Editor's note: Polly Crawford was a reporter and associate editor of The Peninsula Clarion from 1985-1988, when she wrote "Peril's of Polly." She also wrote a series of "Peril" columns in 1998 about her Australian adventures. Although she is now a teacher at Soldotna Middle School, the perils continue as she just returned from an around-the-world journey that started in Russia and ended in Tibet.
It's one thing to travel through France, Germany, Spain, or Italy where even though the language is different, the alphabet is nearly the same so some words can at least be semi-pronounced. But entering a country with an entirely different alphabet quadruples the difficulty of communication.
After our taste of the Moscow metro, I realized it would be easier to master if I could get a grasp of the Cyrillic alphabet. Magically, Sue pulled out a cheat sheet she and a friend had composed during high school -- not even for a class! I guess there was true fear Russians might rule the U.S! Anyway, I discovered that H's were N's. B's were V's. C's were S's, etc., plus there were letters unknown completely. I studied it diligently. Using our cheat sheet, we could translate the Russian names of stations into the English-version names on our map. It was too much work to learn the stations in between, so once on a metro train, we would count. If we were supposed to get off at the fourth stop, each time the train stopped I'd stick out one finger. I glanced at my sister hanging onto the pole overhead and laughed as I noticed her finger sticking out, too.
In this fashion, we took out the intimidation of riding the metro and had a great time. Our map indicated which stations were the fanciest, so our trip became a treasure hunt as Moscow has the most beautiful metro stations in the world -- ornate with columns, murals, paintings, or mosaics. We don't know which one had been bombed the previous month, but there was one station that was blocked and under construction, causing us to lose our way for a moment until a Russian, seeing our distress, wanted to try out his English on us.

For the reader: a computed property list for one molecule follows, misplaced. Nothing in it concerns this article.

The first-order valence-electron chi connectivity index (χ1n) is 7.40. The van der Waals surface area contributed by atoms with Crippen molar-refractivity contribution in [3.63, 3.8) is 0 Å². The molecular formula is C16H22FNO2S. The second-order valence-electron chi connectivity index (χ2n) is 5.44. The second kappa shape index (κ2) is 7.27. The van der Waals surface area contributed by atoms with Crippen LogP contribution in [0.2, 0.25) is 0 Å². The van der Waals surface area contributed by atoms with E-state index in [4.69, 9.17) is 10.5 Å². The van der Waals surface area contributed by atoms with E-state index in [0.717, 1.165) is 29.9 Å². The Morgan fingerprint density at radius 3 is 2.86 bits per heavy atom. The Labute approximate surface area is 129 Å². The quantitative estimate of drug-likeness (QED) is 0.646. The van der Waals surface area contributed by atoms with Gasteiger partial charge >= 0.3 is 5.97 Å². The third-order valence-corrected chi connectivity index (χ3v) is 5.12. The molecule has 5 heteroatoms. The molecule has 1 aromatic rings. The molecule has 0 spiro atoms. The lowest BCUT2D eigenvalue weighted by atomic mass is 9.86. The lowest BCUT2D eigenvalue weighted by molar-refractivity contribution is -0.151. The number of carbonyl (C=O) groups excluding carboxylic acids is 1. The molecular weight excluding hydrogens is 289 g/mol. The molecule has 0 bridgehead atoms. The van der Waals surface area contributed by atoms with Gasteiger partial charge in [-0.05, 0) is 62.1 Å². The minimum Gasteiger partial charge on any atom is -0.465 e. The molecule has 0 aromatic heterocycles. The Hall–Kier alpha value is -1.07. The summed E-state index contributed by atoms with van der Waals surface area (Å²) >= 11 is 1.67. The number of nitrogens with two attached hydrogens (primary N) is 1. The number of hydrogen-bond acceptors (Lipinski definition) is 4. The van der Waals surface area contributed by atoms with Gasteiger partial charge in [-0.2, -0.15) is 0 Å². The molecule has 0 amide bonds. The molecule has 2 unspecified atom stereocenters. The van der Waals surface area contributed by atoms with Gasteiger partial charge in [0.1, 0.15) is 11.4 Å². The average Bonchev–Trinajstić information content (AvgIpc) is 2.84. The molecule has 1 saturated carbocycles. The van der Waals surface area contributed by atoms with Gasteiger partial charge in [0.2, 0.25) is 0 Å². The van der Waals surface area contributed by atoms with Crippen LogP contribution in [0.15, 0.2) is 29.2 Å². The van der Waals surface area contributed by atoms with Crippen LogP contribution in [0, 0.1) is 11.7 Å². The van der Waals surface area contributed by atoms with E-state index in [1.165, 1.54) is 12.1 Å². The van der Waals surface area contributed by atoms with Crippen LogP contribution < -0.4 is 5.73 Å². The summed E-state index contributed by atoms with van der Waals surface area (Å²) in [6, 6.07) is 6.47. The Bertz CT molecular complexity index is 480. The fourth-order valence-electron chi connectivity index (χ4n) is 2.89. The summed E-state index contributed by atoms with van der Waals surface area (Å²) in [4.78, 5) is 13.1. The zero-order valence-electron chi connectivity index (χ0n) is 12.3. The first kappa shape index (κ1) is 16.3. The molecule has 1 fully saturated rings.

The other factor about the stations we found amazing was their depth. We climbed on escalators that descended for five, six, seven stories at a time. The hard part about metros was re-entering the land of the sunshine. We had extreme difficulty reorienting, and could only guess which direction to walk to reach our destination. Through much pondering and logical thinking, we usually we guessed right.
Soon I began to notice that, while crowded, nobody on the metro spoke. In fact, nobody on the metro even smiled. The women, especially, seemed grim -- even the younger ones negotiating the steps, doors, and escalators in their miniskirts and 5-inch spike heels. I began to experiment. I would smile at middle-aged and older women to see what they would do. Not one person smiled back at me. In fact, one woman, probably in her 50s with a tight, gray-haired bun, steely eyes, and wrinkly face, didn't just glare back, she stared me down with what appeared to be extreme suspicion or hatred -- I'm not sure which. I stopped smiling at people, and merely chuckled to myself. I must have appeared to be an obnoxious tourist!
While at one station, we noticed we were only a couple stops from a monorail. It looked like it was connected to the metro system, but turned out it wasn't. The metro dumped us out in the middle of a market where we marveled at the huge variety of goods for sale -- probably every bit as good as Wal-mart and Home Depot put together. After a bit of wandering and questioning, we finally found the monorail station. It crossed a good portion of the city and gave us a great overview of all the statues, cupolas, and McDonalds of the city. We spied a bunch of huge buildings with a lot of people mingling about, so when we got off the monorail, we wandered over. No one seemed to be paying an entrance fee, so we walked in. It was a giant park of huge pavilions and exquisite fountains which we later learned was the All-Russia Exhibition Center built back in the 1930s to showcase the Soviet states.
As we traversed the huge expanse, we began to get hungry and were attracted to the numerous outdoor restaurants advertising chicken shish kebab. We finally gave in and ordered two. We were brought out a delicious meal of chicken and a salad -- nice but what we in Alaska would consider a $15 meal. Plus it was an outdoor restaurant and almost seemed like fast food, so we hadn't bothered to ask the price. After the food was in our stomachs, the sticker shock took our breath away -- 2,300 rubles.
I started second guessing myself. Perhaps I had forgotten the exchange rate. I pulled out my calculator. It came to $75 for the both of us! We knew better than to get something without finding out the price first! Sue pointed to a large sign on the other side of the grill. "Look! That is the right price!" We paid it and walked off laughing at our own stupidity.
Another long walk took us to a metro station, and we went back to our homestay. I think our host was a bit disappointed that we were so culturally depraved and spent our day on the metro instead of in museums. Oh well. My sister and I both agreed it was more fun.
Exhausted, at 7:45 p.m. we donned our backpacks, took a taxi instead of the metro (thank God), and headed to the Trans-Siberian Railway Station. We were leaving the land of subways, ornate churches, expensive food, and grim people. It felt like our real journey was just about to begin.
Watch the Recreation page for the next installment of Polly's adventures.
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